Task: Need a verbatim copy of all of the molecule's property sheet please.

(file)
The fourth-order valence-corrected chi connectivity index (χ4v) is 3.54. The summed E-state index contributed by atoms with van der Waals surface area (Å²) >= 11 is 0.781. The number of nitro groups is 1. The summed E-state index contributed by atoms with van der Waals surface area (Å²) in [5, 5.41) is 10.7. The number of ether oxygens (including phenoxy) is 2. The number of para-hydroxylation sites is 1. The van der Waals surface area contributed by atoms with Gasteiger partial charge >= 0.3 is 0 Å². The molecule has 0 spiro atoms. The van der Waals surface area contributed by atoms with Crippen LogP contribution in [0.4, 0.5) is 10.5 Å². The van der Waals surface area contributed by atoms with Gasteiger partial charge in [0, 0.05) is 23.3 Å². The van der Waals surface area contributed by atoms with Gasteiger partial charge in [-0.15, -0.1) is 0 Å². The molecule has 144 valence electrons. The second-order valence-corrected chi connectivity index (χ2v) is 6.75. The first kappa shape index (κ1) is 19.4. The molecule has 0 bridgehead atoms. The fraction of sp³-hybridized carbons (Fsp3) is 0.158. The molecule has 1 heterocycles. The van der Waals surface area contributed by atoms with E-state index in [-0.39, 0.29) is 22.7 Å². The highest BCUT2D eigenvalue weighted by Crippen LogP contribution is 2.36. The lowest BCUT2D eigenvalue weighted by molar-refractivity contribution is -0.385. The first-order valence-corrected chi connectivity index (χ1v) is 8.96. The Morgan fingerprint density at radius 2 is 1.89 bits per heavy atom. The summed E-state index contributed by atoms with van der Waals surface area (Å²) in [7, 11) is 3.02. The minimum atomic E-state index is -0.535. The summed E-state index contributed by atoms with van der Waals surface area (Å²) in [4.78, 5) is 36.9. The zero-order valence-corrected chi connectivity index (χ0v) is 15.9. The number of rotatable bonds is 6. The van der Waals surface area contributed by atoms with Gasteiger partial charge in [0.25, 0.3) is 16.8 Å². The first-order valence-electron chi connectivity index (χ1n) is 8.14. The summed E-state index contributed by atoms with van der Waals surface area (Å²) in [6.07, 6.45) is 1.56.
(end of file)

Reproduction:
The fourth-order valence-corrected chi connectivity index (χ4v) is 3.54. The summed E-state index contributed by atoms with van der Waals surface area (Å²) >= 11 is 0.781. The number of nitro groups is 1. The summed E-state index contributed by atoms with van der Waals surface area (Å²) in [5, 5.41) is 10.7. The number of ether oxygens (including phenoxy) is 2. The number of para-hydroxylation sites is 1. The van der Waals surface area contributed by atoms with Gasteiger partial charge >= 0.3 is 0 Å². The molecule has 0 spiro atoms. The van der Waals surface area contributed by atoms with Crippen LogP contribution in [0.4, 0.5) is 10.5 Å². The van der Waals surface area contributed by atoms with Gasteiger partial charge in [0, 0.05) is 23.3 Å². The van der Waals surface area contributed by atoms with Gasteiger partial charge in [-0.15, -0.1) is 0 Å². The molecule has 144 valence electrons. The second-order valence-corrected chi connectivity index (χ2v) is 6.75. The first kappa shape index (κ1) is 19.4. The molecule has 0 bridgehead atoms. The fraction of sp³-hybridized carbons (Fsp3) is 0.158. The molecule has 1 heterocycles. The van der Waals surface area contributed by atoms with E-state index in [-0.39, 0.29) is 22.7 Å². The highest BCUT2D eigenvalue weighted by Crippen LogP contribution is 2.36. The lowest BCUT2D eigenvalue weighted by molar-refractivity contribution is -0.385. The first-order valence-corrected chi connectivity index (χ1v) is 8.96. The Morgan fingerprint density at radius 2 is 1.89 bits per heavy atom. The summed E-state index contributed by atoms with van der Waals surface area (Å²) in [7, 11) is 3.02. The minimum atomic E-state index is -0.535. The summed E-state index contributed by atoms with van der Waals surface area (Å²) in [4.78, 5) is 36.9. The zero-order valence-corrected chi connectivity index (χ0v) is 15.9. The number of rotatable bonds is 6. The van der Waals surface area contributed by atoms with Gasteiger partial charge in [0.25, 0.3) is 16.8 Å². The first-order valence-electron chi connectivity index (χ1n) is 8.14. The summed E-state index contributed by atoms with van der Waals surface area (Å²) in [6.07, 6.45) is 1.56.